One additional cost to vampire power is the heat it puts into the environment. When this electricity doesn’t power your already-charged battery, for example, it get put into the surrounding area as heat. In the summer months, when it’s already difficult to cool an office, these small bits of ghost energy can really add up. Consider better ventilation and heat-management practices in areas where vampire consumers are located – such as IT storage closets and server rooms. This way, you’re not paying twice; once for the power itself and again for removal of the heat from that power.
5. Go EnergyStar
Finally, many appliances are getting smarter about the amount of power they use – making it less important that they be cut off from the circuit. Computers alone can use 70% less power, making it especially cost-efficient for the modern office environment. By continually investing in appliances that have earned the government’s EnergyStar rating, you can make sure that you pay less year-round for powering them.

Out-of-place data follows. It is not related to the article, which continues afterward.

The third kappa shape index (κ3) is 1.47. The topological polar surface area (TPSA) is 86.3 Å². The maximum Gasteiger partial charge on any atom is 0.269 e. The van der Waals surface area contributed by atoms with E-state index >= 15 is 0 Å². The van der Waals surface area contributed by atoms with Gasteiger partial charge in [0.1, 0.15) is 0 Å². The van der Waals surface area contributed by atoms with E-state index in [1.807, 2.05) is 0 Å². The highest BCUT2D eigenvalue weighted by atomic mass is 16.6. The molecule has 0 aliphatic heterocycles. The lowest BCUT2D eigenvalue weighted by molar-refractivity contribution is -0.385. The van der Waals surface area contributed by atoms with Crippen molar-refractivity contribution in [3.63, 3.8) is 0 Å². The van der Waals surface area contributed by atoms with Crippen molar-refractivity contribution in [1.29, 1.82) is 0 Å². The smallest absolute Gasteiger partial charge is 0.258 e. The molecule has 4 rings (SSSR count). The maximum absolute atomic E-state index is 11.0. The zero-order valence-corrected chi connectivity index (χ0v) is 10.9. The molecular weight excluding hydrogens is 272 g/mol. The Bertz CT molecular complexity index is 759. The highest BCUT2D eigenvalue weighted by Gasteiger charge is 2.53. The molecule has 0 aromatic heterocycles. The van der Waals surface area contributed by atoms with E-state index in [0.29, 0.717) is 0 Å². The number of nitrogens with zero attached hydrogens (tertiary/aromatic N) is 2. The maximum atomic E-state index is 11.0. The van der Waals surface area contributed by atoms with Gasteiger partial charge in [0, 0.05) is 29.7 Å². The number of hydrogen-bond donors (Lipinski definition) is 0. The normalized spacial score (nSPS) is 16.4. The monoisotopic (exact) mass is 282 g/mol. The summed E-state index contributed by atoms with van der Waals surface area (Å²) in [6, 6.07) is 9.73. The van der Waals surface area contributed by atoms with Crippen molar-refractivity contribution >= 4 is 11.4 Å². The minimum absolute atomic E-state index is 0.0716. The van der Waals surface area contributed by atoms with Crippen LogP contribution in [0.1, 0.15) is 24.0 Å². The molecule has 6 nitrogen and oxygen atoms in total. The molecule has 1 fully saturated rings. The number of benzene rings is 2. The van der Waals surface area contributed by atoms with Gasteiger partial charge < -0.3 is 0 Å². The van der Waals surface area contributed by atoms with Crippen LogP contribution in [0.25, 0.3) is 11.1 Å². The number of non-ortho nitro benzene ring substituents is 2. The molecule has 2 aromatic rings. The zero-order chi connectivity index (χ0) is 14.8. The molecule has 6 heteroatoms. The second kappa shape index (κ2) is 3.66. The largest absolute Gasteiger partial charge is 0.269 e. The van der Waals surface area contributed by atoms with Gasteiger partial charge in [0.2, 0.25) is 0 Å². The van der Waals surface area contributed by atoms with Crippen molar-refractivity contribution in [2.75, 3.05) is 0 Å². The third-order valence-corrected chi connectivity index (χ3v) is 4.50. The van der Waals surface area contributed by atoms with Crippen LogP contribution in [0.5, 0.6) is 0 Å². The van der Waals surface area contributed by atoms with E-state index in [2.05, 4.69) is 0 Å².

Is it a Silver Bullet?
It’s a bit naïve to think that just adding some power plugs to your office set-up will cure all ills. Nothing works without proper training so that staff knows how, when, and why new habits will benefit them. There’s also the matter of purchasing the tools to make the change; you’ll likely invest a bit more in the beginning to create the systems that will defeat vampire power drains. It will take some time to see the change that will show up on your budget report.
Additionally, while the stats for consumers is somewhat striking (this Good video from 2008 credits the phenomenon for one-month’s cost in electric bills), businesses are a whole different matter. Whether you have power-sucking A/V equipment, manufacturing machinery, or a staff of phone reps who take full advantage of every outlet, it’s better to start getting creative about how to reign in these costs than to pass them off as a necessary evil.